• Purdue University researchers characterized the opportunities and challenges associated with producing a range of perennial bioenergy crops including miscanthus (Figure 7), switchgrass and mixed prairie grasses, across landscapes which are considered marginal. Specifically, they identified those crops that provide the highest yields as well as the greatest theoretical return to producers, the role of fertilization, costs to the environment (through greenhouse gas emission and nitrate leaching), and establishment and transportation costs.

Other Impacts

  • Four invention disclosures;
  • Eight patents;

  • More than 30 jobs created; and

  • Training of undergraduate (110), M.S. (39), and Ph.D. (38) students and post-docs (27).

Outputs

  • More than 100 peer-reviewed publications;
  • Five book chapters;

  • More than 275 presentations to diverse audiences

  • Nearly 40 outreach publications.

DOE-funded Projects

All projects funded through DOE are listed below along with the lead investigator and her or his institution:

1. Optimizing the Logistics of a Mobile Fast Pyrolysis System for Sustainable Bio-Crude Oil Production; S. Capareda; Texas A&M University

2. Evaluation of In-Field Corn Stover Densification and Interaction with Storage Quality, Logistics, and Production Costs; M. Darr; Iowa State University

3. Prioritizing Corn Harvest and Biomass Collection Activities; C. Gustafson, North Dakota State University

4. The Logistics of Herbaceous Crop Residue-based Ethanol Production Under Uncertainty; D. Lambert; North Dakota State University and Kansas State University

5. Strategies for Concurrent Wet Storage and Pretreatment of Corn Stover; Y. Li; Ohio State University

6. Improving Handling Characteristics of Herbaceous Biomass; V. Morey; University of Minnesota

7. Transforming and Densifying Biomass in Regional Biomass Processing Centers; K. Muthu; South Dakota State University

8. In-Field Cubing of Cellulosic Biomass; K. Shinners; University of Wisconsin

9. Landscape Scale Lignocellulosic Biomass Production; C. Johnson; South Dakota State University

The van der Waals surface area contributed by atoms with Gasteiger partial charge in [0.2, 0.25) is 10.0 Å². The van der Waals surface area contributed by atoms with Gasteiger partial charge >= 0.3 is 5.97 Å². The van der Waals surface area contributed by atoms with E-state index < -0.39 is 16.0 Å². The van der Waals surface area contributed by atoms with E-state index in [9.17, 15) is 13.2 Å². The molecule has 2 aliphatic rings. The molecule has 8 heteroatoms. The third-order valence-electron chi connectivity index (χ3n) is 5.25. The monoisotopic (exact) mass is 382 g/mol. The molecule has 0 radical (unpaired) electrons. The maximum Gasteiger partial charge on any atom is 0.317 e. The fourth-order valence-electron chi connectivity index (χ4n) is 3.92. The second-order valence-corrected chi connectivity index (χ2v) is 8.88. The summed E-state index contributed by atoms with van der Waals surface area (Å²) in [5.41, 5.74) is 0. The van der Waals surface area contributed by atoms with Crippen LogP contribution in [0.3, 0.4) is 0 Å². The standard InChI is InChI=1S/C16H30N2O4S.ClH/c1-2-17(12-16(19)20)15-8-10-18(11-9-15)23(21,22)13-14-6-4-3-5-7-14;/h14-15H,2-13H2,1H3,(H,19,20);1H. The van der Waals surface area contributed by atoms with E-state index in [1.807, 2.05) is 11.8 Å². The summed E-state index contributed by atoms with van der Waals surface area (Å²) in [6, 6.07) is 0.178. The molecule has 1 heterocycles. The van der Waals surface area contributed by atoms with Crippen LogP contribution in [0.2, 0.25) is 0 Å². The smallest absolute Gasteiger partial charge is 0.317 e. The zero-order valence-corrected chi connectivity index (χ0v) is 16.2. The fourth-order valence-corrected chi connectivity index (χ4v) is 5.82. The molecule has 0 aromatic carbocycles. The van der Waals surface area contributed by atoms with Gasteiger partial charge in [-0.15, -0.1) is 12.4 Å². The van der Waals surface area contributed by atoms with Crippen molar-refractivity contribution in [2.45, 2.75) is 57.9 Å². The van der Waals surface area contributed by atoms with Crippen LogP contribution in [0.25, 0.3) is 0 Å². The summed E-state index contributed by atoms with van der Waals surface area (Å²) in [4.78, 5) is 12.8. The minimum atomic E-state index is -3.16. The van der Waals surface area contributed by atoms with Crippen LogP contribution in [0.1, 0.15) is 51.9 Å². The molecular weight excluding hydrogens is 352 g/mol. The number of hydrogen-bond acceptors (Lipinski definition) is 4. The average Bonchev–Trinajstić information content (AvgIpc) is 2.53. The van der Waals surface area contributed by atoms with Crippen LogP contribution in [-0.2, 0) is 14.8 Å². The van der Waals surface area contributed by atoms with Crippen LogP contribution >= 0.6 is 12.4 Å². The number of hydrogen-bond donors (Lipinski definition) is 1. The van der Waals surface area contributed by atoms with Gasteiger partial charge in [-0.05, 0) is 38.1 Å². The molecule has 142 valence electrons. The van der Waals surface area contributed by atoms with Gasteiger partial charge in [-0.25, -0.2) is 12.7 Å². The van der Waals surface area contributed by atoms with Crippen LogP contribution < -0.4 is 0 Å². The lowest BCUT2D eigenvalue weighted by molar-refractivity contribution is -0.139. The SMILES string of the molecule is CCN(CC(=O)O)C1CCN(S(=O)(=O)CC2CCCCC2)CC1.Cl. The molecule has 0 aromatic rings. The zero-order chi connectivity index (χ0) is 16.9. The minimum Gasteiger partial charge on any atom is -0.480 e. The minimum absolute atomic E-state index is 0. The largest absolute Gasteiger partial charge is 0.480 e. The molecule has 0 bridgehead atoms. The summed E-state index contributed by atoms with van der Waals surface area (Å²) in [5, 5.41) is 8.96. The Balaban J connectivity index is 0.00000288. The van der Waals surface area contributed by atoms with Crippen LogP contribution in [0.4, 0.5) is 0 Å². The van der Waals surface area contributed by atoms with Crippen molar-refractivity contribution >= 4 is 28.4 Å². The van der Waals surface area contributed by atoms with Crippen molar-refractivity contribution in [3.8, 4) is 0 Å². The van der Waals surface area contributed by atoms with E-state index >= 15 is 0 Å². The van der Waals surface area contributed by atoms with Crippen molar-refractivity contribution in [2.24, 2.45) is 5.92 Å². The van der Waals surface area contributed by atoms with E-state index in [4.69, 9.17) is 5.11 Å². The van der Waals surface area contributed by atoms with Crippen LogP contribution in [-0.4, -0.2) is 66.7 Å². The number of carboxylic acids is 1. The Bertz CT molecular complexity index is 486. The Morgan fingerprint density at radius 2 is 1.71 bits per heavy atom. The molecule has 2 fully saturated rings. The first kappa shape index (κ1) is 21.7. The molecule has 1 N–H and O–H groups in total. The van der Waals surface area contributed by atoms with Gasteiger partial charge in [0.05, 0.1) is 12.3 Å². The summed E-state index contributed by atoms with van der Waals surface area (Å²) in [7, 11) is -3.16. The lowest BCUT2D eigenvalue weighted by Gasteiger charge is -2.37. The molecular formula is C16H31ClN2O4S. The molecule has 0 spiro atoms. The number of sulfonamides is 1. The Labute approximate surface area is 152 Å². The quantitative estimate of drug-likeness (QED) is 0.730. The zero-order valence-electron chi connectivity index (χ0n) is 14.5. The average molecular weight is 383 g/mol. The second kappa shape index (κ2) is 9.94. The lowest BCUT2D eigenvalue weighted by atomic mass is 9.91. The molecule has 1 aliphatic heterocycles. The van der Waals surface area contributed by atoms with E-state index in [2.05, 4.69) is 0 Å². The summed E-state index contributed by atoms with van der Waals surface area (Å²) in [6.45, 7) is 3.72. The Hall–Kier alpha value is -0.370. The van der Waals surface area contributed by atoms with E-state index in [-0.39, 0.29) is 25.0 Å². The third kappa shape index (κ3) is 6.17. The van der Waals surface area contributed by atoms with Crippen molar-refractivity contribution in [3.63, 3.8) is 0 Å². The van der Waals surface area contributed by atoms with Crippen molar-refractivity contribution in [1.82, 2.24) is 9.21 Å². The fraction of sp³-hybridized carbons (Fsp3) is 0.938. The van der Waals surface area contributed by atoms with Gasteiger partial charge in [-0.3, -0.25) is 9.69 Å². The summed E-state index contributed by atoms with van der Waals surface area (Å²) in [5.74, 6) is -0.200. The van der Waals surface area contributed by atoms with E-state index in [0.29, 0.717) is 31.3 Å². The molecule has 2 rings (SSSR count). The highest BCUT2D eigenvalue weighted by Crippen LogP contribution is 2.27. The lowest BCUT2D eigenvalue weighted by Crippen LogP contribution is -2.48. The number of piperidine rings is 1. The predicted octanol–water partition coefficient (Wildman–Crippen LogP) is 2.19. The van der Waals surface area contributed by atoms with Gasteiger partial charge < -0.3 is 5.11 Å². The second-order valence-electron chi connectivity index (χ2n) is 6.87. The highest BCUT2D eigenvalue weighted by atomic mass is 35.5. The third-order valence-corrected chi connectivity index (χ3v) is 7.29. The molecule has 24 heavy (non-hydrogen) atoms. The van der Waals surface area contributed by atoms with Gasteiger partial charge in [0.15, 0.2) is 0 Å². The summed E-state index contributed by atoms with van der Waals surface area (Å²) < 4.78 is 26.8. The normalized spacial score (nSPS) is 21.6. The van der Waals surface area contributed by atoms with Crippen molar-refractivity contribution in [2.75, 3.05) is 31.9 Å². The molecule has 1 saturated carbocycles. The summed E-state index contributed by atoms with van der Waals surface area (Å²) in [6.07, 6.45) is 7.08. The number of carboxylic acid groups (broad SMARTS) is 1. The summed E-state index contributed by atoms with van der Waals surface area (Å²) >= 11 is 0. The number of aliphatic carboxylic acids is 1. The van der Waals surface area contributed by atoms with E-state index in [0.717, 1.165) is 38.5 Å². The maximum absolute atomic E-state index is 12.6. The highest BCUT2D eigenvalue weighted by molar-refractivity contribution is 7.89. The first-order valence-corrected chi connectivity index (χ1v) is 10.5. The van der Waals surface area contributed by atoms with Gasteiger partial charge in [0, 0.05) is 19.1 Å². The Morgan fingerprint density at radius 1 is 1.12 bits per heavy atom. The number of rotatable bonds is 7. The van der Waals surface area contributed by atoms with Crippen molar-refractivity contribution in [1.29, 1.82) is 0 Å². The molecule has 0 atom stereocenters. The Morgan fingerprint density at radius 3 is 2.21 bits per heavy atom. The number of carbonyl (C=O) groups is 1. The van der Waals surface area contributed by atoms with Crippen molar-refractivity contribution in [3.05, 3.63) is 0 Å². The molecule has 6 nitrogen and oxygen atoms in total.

10. Biofuel Crops in Eastern South Dakota Establishment, Productivity, Biotic Impact, and Multiple Use Potential; P. Johnson; South Dakota State University

11. Interactions of Biochar/Bio-ash Source/Properties Impacts on Soil Properties, C Sequestration Potential, and Crop Management; D. Malo; South Dakota State University

12. Wind Resource Assessment Network; D. Todey; South Dakota State University

13. Seed Technologies to Secure Rapid and Complete Switchgrass Establishment; B. Baldwin; Mississippi State University

14. Barley Straw Fructanosic Ethanol for On-Farm Biofuel Production; T. Blake; Montana State University

15. Optimization of Biomass Productivity and Environmental Sustainability for Cellulosic Feedstocks: Land Capability and Life Cycle Analysis; S. Brouder; Purdue University

16. Do Nurse Crops Make Miscanthus Giganteus Establishment More Sustainable?; E. Heaton; Iowa State University

17. Sustainable Biomass Production on Marginal Lands Using a Novel legume/Grass Mixture; V. Owens; South Dakota

State University

18. Evaluation of Bioenergy Crop Production on Marginal Land in Wisconsin; S. Ventura; University of Wisconsin-Madison

19. Cup Plant as a Potential New Biomass Crop; A. Boe; South Dakota State University

20. Biofuel Feedstock Crops in Sub-Irrigated Lowlands; C. Johnson; South Dakota State University

21. Pyrolysis of Forest Residue; L. Wei; South Dakota State University

22. Using Second-Generation Biofuel Feedstocks to Improve the Carbon Economy of US Agriculture; E. DeLucia;

University of Illinois

23. Improving Production, Resilience, and Biodiversity of Perennial Grass Mixtures and Monocultures as Biofuel Feedstocks Across Environmentally Heterogeneous Landscapes; C. Johnson; South Dakota State University

24. Production and Economics of Perennials-Based Woody and Herbaceous Biomass Crops Under Alley-Cropping Systems; G. Johnson; University of Minnesota

25. Intensifying the Corn-Soybean Rotation with the Use of Winter Rye Grown for Biomass Energy Production; P. Sexton; South Dakota State University

26. Beneficial Plant Microbe Interactions and Their Potential Application to Increase Biomass Production and Environmental Sustainability of Prairie Cordgrass; H. Bucking; South Dakota State University

27. Develop Solid-stem Triticale as a Feedstock for Biofuel Production; W. Li; South Dakota State University

28. Electrophoretic Deposition of Biochar Nanoparticle Based Films for Energy Storage; Q. Fan; South Dakota State University

29. Developing Gas Stripping-Absorption/Desorption Processes Based on Porous Carbon Adsorbents for Biofuel Purification from Bioreactors; Z. Gu; South Dakota State University

30. Catalytic Fast Pyrolysis Conversion of Corn Stover to Drop-in Quality Hydrocarbons; L. Wei; South Dakota State University

31. Plasma Activation of Biochar for Supercapacitors; Q. Fan; South Dakota State University

32. Engineering Aurebasidium pullulans to Produce and Secrete Beta Glucans and Poly-lysine; J. Gibbons; South Dakota State University

33. Optimize Multifunctional Catalysts for Efficiently Converting Lignocellulosic Biomass to Advanced